Despite the post-merger facts, defendant argues that this merger does not threaten to trigger others. It points to uncontradicted testimony that there are only two purely wholesale banks left in New York and to evidence that there are no remaining retail banks in the city with extensive branch systems. Defendant argues that these commercial realities speak against future mergers for the purpose of entering into, or integrating wholesale operations with, the local market. That argument flaunts the reasons for the present merger. If Hanover can merge with Manufacturers, either of the other wholesale banks can, with equal logic, merge with any of the integrated banks. More significantly, if Hanover was pressed to merge in order to get into full scale retail operations, surely this merger puts added pressure on smaller banks to do the same thing. The argument also ignores the urge to merge in order to follow customers into the suburbs where the mere presence of branch systems tempts easy cross-branching by merger.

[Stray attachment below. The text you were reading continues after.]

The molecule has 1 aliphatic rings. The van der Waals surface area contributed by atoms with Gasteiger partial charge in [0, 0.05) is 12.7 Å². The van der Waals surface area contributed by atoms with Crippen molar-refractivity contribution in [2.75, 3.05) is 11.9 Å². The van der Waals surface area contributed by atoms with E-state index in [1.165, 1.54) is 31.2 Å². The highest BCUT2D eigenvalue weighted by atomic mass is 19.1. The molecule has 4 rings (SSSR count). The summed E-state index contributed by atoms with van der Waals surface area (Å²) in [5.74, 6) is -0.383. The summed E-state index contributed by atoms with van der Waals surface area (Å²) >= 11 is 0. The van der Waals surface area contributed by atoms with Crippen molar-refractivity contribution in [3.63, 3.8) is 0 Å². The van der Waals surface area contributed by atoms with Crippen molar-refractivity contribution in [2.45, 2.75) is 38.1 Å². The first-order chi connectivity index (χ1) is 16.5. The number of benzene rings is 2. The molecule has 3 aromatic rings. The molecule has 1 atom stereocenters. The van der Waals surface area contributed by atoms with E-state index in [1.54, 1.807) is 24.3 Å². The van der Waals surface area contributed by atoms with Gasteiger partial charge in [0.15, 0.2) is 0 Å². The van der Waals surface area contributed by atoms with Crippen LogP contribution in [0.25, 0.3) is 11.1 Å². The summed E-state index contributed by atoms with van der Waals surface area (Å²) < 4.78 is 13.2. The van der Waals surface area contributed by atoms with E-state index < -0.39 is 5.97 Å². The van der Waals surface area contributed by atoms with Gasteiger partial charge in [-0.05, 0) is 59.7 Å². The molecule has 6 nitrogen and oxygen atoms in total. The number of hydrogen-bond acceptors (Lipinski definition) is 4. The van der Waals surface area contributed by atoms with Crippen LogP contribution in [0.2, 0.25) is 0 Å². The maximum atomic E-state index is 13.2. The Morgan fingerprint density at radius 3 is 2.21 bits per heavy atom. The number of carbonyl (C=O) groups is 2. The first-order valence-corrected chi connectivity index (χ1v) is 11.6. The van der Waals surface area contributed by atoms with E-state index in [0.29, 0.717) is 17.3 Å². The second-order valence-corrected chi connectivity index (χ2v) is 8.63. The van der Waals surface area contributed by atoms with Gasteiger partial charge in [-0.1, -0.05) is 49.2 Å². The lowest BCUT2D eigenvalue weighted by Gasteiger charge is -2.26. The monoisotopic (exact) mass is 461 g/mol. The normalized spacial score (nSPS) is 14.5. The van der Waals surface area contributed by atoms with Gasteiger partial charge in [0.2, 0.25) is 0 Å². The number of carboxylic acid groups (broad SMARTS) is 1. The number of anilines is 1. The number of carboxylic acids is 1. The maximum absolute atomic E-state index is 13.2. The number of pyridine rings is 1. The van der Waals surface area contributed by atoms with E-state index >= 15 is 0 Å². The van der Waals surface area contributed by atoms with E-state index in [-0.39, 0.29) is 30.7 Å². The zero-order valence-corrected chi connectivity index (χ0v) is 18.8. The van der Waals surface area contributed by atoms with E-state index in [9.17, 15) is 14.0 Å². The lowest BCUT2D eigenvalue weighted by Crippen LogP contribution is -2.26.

Finally, defendant argues that the New York omnibus banking law and the federal Bank Merger Act of 1960 were enacted to check future mergers which might have an anticompetitive effect, and that we ought not speculate that the agencies entrusted with their administration will ignore their duties, or that, if they do, the Department of Justice will allow bank mergers to go unchallenged now that Philadelphia and Lexington have subjected them to the full thrust of the antitrust laws.
We are mindful that in the decade 1950-1960, the Department of Justice, like Congress, the federal banking agencies, and most of the legal profession, believed that Clayton § 7 did not apply to bank mergers accomplished by the acquisition of assets,
and there was doubt as to the applicability of the Sherman Act.
The applicability of the antitrust laws, however, had not been authoritatively determined by the Supreme Court. Now that Philadelphia and Lexington have removed all doubt as to the applicability of both Clayton § 7 and Sherman § 1 to bank mergers, we share defendant's confidence that if the banking agencies do approve any anticompetitive mergers, the Department of Justice will promptly bring suit to enjoin them. Nevertheless, we cannot conceive how the banking agencies or the court could fairly withhold approval of any future merger of smaller banks if this one were allowed to stand. However, the facts with respect to any future mergers, the need for them, the reasons for them, and their probable competitive effects are not before us. Our concern is not with speculation about the competitive effect of the next merger, but with a rational judgment of the probable effect of this one.